Richard Aydon, the Tate head of legal yesterday admitted in a tribunal that Tate fears that “protests might intensify” as a result of potential revelations about its controversial sponsorship relationship with BP.
The statement was made when Aydon was acting as a witness before the Information Tribunal where Tate was appealing against a March ruling that it was breaking information law on a number of counts by not revealing internal discussions on the decision to renew BP sponsorship in the face of public outcry.
One of the exemptions that Tate has attempted to exercise under information law to justify its secrecy is Section 38, which relates to information is likely to endanger physical or mental health. While being cross examined, Aydon said in relation to the public opposition to BP sponsorship that, “one might discern a trend that protests might intensify.”
Under cross examination, Aydon was confronted with evidence that the most recent performance protests at Tate had included children playing underneath a large black square of material in the Tate Modern Turbine Hall, and performers whispering a transcript from the BP trial in the gallery spaces. It was suggested that such a trend of confrontational protests intensifying wasn’t substantiated, in agreement with Information Commissioners ruling in March that use of Section 38 wasn’t justified.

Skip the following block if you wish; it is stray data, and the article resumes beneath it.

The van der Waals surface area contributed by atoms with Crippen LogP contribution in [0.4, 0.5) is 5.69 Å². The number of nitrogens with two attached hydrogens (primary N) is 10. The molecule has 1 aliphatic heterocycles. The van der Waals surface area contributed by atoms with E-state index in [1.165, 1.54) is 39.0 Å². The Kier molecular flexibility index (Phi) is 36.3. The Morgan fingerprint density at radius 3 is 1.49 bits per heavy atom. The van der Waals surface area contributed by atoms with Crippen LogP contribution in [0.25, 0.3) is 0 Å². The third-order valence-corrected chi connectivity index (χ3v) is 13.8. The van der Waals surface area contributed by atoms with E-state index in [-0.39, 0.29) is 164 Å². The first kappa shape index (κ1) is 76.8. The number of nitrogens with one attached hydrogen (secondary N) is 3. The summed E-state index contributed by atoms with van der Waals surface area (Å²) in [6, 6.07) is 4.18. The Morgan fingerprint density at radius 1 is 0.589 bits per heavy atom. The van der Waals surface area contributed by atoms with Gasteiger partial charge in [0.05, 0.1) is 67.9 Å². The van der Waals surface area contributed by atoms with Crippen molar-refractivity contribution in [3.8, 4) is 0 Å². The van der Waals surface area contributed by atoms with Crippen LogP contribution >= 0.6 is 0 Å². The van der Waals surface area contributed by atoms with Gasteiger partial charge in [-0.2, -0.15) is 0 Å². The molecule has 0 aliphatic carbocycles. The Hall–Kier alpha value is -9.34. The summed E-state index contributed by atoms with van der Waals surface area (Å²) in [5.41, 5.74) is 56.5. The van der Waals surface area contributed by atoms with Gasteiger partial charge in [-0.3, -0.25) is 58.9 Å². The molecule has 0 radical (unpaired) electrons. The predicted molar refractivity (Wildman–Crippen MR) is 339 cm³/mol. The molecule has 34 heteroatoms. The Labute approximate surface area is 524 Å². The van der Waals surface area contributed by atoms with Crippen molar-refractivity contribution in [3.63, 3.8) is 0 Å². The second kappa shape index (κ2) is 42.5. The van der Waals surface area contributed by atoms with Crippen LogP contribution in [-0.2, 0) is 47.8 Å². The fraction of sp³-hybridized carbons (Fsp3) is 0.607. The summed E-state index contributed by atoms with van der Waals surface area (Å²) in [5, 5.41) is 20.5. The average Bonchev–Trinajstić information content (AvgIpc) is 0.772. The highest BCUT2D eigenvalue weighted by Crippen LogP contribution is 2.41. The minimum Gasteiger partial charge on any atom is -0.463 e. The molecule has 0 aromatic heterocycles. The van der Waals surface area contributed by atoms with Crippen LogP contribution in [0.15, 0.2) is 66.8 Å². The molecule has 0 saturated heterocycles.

The tribunal also questioned the use of Tate Chair of Trustees John Browne to authorize a particular exemption. Tate needed a “qualified person” to justify Section 36 of the Information Act in order to not reveal information. Aydon was questioned as to whether or not their was a conflict of interest in using John Browne, who used to be the CEO of BP for more than ten years and a shareholder in BP up until last year, to authorize such a FOI decision that was directly involved with BP. Aydon admitted that they had discussed the possibility of this being a problem, but they had consulted with John Browne who had assured them that he could act in that capacity. The judge asked Tate to provide evidence that there was authorization for John Browne to be acting in this capacity
Brendan Montague, director of Request Initiative, said:
“Children enjoying performance art in the turbine hall to demonstrate the keen public interest in publishing the amount of money BP donated to Tate very evidently does not represent a danger to anyone. And yet the fact BP appears to be part of public life by sponsoring our institutions allows them a social licence to pollute – endangering the future of those very same children.
He added: “We are meant to be reassured that Tate has carefully considered the public interest. Yet when asked their legal team could not provide the tribunal with evidence that their chairman Lord Browne had been authorised to act as a “qualified person” in deciding not to disclose information. I was not assured to learn Lord Browne had considered whether his owning BP shares meant there was a conflict of interest in overseeing the sponsorship deal.”